By Kayhan Life Staff

At the request of Iran’s Vice President for Women and Family Affairs, Ensiyeh Khazali, the Administration and Recruitment Affairs Organization (ARAO) has issued remote work permits to female employees with small children.

“If many employees apply for the remote work scheme, priority should be given to women who are pregnant or have children younger than six years or children with special needs,” the directive said.

Although the ARAO directive was issued on Nov. 3, it was not published by the media until a day after President Raisi’s speech on Nov. 4, in which he said that women should not work night shifts in factories and “must be shown special considerations so that they can be with their husbands and children during those hours.”

Women have been the first victims of the economic downturn caused by the coronavirus pandemic. According to a report by the Statistical Center of Iran, female unemployment in Iran has continued to rise. The overall unemployment rate stood at 9.6 percent this summer, a slight improvement from last year. While male employment rose steadily since last summer, female employment fell. Some 177,000 women lost their jobs this summer.

The unemployment rate among women aged 18 to 35 was 27.8 percent from April through June, but it has risen to 37 percent since then, the report added.

In a letter dated Nov. 3, the women faction of the Majlis (Iranian Parliament) urged Mr. Raisi to issue a directive allowing women with children younger than six years old to work from home.

“Following the ratification of the latest guidelines by the National Headquarters for Coronavirus, the ARAO has canceled the remote work scheme,” the letter said. “However, the ARAO’s new directive is too broad and does not consider female employees with children younger than six who are in elementary school. It has created problems for many women, prompting people to contact their [Majlis] representatives.”

Speaking about the ARAO’s directive on remote work on Nov. 6, Ensiyeh Khazali said: “We have completed the groundwork for enabling women to telework and plan to extend the scheme even after the coronavirus has been eradicated.”

“The new government’s agenda includes promoting marriage, reducing the divorce rate, plans for the growing youth population, and urban renewal projects,” Ms. Khazali explained. “We will soon submit a comprehensive plan to Mr. Raisi for elevating women’s status in society.”

“We hope the current government will tackle issues that threaten the safety and wellbeing of women and families and address the low fertility rate and population problem,” Khazali said at a separate meeting last week. “The esteemed leader [Ayatollah Ali Khamenei] has highlighted ‘family’ and ‘chastity’ as principal issues concerning women. We hope to safeguard the dignity of women and families in our society which is targeted by the enemy constantly.”

During a recent trip to Semnan, capital of the north-central province of Semnan, President Raisi ordered factories and other industrial units not to put women on night shifts.

Many trade union representatives and civil rights activists worry that the remote work schemes may prompt many employers to hire primarily men, which will force more women out of the workforce.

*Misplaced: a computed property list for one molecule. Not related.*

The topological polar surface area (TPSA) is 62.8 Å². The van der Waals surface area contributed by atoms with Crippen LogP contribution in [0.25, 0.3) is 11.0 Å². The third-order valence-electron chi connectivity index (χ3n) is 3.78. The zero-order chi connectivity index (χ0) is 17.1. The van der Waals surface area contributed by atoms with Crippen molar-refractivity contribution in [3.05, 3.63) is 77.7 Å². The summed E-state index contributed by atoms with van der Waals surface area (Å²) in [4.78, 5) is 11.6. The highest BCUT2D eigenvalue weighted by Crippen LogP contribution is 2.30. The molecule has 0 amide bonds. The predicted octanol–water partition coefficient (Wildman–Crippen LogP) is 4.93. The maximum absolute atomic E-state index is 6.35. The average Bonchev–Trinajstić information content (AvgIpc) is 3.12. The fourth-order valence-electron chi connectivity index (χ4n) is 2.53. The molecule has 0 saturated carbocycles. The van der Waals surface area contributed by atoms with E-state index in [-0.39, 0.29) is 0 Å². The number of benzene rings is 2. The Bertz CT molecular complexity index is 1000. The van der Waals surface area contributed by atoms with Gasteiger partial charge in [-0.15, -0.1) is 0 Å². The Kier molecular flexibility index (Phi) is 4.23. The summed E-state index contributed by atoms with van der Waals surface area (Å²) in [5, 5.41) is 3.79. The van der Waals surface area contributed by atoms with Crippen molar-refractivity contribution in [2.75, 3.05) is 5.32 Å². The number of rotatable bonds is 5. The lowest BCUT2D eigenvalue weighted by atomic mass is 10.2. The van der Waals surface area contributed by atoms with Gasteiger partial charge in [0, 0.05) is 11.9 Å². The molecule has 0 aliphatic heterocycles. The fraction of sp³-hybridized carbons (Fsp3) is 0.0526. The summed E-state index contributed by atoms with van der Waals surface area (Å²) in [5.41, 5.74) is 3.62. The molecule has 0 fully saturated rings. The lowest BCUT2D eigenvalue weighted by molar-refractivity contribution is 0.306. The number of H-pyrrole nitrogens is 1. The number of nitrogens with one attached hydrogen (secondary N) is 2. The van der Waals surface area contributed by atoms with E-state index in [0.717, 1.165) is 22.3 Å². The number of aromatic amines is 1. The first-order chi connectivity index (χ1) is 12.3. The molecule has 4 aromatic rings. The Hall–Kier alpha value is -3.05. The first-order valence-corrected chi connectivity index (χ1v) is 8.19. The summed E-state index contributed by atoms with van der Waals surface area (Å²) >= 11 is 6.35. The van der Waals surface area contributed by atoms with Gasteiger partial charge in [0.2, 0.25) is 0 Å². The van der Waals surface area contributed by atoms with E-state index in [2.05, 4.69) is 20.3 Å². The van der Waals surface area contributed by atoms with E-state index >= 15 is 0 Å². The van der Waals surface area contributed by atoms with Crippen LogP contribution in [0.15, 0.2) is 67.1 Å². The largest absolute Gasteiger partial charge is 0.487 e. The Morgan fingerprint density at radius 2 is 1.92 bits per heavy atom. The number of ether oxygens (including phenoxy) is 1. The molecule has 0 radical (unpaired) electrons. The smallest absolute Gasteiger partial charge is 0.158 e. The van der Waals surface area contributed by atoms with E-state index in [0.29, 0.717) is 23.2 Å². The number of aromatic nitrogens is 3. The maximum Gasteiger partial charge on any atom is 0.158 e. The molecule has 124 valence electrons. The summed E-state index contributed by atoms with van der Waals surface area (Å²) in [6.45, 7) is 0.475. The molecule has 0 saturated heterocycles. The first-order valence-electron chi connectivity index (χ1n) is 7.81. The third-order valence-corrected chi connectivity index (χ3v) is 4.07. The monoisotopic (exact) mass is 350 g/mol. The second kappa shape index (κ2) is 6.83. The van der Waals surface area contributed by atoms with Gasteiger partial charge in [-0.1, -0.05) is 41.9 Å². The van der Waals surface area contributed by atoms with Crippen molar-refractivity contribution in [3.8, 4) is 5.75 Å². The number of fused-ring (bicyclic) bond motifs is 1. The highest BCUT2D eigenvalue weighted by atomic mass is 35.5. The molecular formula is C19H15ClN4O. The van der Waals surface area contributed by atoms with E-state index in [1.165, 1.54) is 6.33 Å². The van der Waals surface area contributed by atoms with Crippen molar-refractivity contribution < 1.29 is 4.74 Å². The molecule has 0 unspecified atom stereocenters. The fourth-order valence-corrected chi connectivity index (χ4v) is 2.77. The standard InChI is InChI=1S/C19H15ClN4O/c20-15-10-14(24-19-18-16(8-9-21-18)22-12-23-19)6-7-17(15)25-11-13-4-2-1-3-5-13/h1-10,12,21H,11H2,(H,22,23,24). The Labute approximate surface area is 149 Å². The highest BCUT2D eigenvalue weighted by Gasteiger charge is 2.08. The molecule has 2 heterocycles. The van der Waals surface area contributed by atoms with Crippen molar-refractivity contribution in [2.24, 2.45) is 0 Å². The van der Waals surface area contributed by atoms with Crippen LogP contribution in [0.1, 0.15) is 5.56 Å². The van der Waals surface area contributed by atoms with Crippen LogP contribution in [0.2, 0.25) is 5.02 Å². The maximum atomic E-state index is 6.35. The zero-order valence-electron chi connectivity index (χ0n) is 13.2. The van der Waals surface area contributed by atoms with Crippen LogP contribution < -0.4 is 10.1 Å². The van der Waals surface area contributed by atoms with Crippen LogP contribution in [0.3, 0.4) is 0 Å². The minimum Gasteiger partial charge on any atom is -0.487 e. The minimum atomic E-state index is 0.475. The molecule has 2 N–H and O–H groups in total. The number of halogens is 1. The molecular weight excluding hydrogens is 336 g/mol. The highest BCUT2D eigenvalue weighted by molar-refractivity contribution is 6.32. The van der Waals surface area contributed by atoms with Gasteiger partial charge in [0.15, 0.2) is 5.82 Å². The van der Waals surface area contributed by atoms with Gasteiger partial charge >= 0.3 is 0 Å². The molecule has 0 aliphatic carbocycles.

Speaking to the Iranian Labor News Agency (ILNA), Samih Golpour, a labor union representative, said: “According to a survey by the labor force office and the Statistical Center of Iran’s census, published in spring of 2020, one of the main problems facing the job market is the significant drop in the number of women taking part in the economy.

According to the report, the number of men taking part in the Iranian economy matched the global average but was significantly lower for women. Research has shown a growing and vibrant economy must increase the number of women in the job market. Most official economic reports do not include data on gender inequality in the job market, which many employed women and those looking for jobs struggle with.”

In the past four decades, the Islamic Republic’s Family Protection Law and Children’s Protection Act have failed to protect women and children adequately. Domestic abuse, underage marriages, child labor, honor killings, and institutionalized and wholesale discrimination against girls and women are proof of a lack of will by the executive, legislative, and judiciary branches to correct these legal and social ills.

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Vice President Khazali’s two reformist predecessors, Masumeh Ebtekar and Shahindokht Molaverdi, failed to change the discriminatory laws and the status quo. It is highly likely that the hardline cabinet of President Ebrahim Raisi and his conservative Vice President for Women and Family Affairs, Ensiyeh Khazali, would implement policies that further marginalize women in society and the workforce.

Dr. Ensiyeh Khazali, a professor of Arabic Language and Literature at Alzahra University in Tehran, holds conservative political and social views. Khazali, who was married at 16, is a proponent of child marriages.

“There are 16-year-olds and 16-year-olds,” Khazali said in her first press conference. “There are 16-year-old [girls] who have gone through puberty and are intellectually mature.”

Khazali is reportedly a staunch opponent of the UNESCO’s 2030 Agenda, which aims to “ensure inclusive and fair quality education and promote lifelong learning opportunities for all by 2030.”

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